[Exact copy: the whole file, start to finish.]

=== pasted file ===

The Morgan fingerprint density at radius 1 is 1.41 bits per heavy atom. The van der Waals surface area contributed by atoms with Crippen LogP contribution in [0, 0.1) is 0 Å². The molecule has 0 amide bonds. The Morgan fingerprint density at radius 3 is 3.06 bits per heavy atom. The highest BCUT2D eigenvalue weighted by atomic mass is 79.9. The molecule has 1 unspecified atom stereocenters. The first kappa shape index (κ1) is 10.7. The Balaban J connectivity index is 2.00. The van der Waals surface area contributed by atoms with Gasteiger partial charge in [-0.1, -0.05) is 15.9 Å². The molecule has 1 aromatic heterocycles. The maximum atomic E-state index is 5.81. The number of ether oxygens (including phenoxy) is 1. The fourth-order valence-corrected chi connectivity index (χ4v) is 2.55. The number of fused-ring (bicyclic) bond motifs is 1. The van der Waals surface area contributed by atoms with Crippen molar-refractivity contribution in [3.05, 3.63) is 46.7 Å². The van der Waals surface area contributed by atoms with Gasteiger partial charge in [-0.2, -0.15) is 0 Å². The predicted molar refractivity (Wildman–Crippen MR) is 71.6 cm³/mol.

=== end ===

The Morgan fingerprint density at radius 1 is 1.41 bits per heavy atom. The van der Waals surface area contributed by atoms with Crippen LogP contribution in [0, 0.1) is 0 Å². The molecule has 0 amide bonds. The Morgan fingerprint density at radius 3 is 3.06 bits per heavy atom. The highest BCUT2D eigenvalue weighted by atomic mass is 79.9. The molecule has 1 unspecified atom stereocenters. The first kappa shape index (κ1) is 10.7. The Balaban J connectivity index is 2.00. The van der Waals surface area contributed by atoms with Gasteiger partial charge in [-0.1, -0.05) is 15.9 Å². The molecule has 1 aromatic heterocycles. The maximum atomic E-state index is 5.81. The number of ether oxygens (including phenoxy) is 1. The fourth-order valence-corrected chi connectivity index (χ4v) is 2.55. The number of fused-ring (bicyclic) bond motifs is 1. The van der Waals surface area contributed by atoms with Crippen molar-refractivity contribution in [3.05, 3.63) is 46.7 Å². The van der Waals surface area contributed by atoms with Gasteiger partial charge in [-0.2, -0.15) is 0 Å². The predicted molar refractivity (Wildman–Crippen MR) is 71.6 cm³/mol.